|Item type||Home library||Collection||Call number||Vol info||Status||Date due||Barcode||Item holds|
|Books||Prince Sultan Military College of Health Sciences, Library||Fiction||333.72092 M22 (Browse shelf (Opens below))||copy 1||Available||0000000027645|
|Books||Prince Sultan Military College of Health Sciences, Library||Fiction||333.72092 M22 (Browse shelf (Opens below))||copy 2||Available||0000000027646|
Beginnings -- Cultivation -- Education and the state of emergency -- American dream -- Independence-Kenya's and my own -- Foresters without diplomas -- Difficult years -- Seeds of change -- Fighting for freedom -- Freedom for Freedom -- Freedom turns a corner -- Aluta continua: the struggle continues -- Opening the gates of politics -- Rise up and walk.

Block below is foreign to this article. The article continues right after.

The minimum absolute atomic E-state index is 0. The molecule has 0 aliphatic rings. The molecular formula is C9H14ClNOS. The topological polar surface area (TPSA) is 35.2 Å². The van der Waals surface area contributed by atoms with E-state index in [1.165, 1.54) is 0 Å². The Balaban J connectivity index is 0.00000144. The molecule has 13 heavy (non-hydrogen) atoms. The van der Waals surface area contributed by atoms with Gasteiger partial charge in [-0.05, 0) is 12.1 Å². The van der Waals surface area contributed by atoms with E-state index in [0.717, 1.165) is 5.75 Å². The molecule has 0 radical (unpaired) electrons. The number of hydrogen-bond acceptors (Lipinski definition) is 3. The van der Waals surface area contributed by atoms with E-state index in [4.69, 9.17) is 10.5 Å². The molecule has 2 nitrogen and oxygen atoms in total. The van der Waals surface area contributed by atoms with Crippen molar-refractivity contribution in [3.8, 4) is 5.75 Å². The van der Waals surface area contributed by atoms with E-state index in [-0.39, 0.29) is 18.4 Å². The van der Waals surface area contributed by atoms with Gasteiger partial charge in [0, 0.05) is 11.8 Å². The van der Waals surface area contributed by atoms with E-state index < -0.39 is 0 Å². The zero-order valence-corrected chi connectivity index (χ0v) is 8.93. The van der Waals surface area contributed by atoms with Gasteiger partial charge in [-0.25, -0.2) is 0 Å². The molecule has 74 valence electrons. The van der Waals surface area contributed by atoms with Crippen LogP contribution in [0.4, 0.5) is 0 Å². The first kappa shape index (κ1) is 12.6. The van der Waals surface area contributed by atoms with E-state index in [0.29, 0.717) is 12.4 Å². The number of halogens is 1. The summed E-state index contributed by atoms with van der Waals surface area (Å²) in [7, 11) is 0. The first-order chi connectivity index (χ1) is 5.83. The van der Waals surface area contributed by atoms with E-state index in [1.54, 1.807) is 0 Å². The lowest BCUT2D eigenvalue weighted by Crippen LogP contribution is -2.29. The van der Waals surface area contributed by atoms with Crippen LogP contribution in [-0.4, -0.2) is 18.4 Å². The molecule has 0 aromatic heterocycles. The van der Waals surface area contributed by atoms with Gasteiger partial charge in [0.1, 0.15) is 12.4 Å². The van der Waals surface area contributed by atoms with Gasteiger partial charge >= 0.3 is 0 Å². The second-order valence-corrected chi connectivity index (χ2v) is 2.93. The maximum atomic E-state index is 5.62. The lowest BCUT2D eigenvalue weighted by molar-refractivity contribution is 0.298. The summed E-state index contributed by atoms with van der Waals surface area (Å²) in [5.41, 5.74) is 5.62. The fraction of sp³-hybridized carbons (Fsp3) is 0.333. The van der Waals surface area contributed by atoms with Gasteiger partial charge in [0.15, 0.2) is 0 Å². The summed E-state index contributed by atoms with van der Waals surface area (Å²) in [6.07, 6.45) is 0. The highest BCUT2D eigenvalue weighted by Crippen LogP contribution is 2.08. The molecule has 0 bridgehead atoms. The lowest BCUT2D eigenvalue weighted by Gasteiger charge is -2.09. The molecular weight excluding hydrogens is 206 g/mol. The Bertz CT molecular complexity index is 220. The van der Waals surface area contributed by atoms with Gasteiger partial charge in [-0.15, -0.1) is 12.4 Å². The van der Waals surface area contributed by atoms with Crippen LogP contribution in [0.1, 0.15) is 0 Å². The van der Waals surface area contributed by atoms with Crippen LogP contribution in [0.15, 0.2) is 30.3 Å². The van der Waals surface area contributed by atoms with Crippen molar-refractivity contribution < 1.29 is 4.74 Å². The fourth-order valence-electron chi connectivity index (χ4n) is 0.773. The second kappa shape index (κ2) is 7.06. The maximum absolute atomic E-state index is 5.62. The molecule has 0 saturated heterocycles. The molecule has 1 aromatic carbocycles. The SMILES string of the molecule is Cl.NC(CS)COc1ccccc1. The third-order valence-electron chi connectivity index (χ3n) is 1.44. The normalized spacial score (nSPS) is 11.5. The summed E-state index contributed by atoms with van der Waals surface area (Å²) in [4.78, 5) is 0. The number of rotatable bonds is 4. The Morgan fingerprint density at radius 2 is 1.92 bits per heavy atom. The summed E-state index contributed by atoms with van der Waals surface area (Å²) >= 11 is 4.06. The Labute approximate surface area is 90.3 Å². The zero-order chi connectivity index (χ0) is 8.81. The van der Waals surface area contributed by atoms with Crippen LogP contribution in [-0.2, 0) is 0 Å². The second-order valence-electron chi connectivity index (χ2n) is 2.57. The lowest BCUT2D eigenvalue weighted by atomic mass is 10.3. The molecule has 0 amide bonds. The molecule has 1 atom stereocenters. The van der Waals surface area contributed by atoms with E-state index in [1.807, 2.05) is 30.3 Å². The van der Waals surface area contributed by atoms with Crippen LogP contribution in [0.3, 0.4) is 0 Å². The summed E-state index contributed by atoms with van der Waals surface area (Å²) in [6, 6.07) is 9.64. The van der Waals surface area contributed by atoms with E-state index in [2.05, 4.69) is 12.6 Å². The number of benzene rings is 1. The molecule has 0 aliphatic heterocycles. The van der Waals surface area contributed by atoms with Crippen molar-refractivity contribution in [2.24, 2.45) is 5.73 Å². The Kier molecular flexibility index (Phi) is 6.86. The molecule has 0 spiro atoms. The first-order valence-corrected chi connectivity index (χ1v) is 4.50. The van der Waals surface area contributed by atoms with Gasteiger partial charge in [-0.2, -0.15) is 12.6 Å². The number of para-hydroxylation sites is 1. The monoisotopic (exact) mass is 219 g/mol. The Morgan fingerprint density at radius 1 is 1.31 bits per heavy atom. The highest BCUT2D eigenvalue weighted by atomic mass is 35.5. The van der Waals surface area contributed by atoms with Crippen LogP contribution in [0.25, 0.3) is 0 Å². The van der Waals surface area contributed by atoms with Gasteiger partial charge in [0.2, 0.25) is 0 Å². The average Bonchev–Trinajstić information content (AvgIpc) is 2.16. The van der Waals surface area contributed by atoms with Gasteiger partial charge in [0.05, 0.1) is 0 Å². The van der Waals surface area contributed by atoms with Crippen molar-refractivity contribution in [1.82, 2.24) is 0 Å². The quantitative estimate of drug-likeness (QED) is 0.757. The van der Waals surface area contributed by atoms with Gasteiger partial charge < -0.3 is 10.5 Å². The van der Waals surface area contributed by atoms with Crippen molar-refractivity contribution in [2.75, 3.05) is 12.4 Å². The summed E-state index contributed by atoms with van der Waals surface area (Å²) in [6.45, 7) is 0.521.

Maathai, the winner of the 2004 Nobel Peace Prize and a single mother of three, recounts her life as a political activist, feminist, and environmentalist in Kenya. Born in a rural village in 1940, she was already an iconoclast as a child, determined to get an education even though most girls were uneducated. We see her become the first woman both in East and Central Africa to earn a PhD and to head a university department in Kenya. We witness her numerous run-ins with the brutal Moi government; the establishment, in 1977, of the Green Belt Movement, which spread from Kenya across Africa and which helps restore indigenous forests while assisting rural women by paying them to plant trees in their villages; and how her courage and determination helped transform Kenya's government into the democracy in which she now serves.--From publisher description.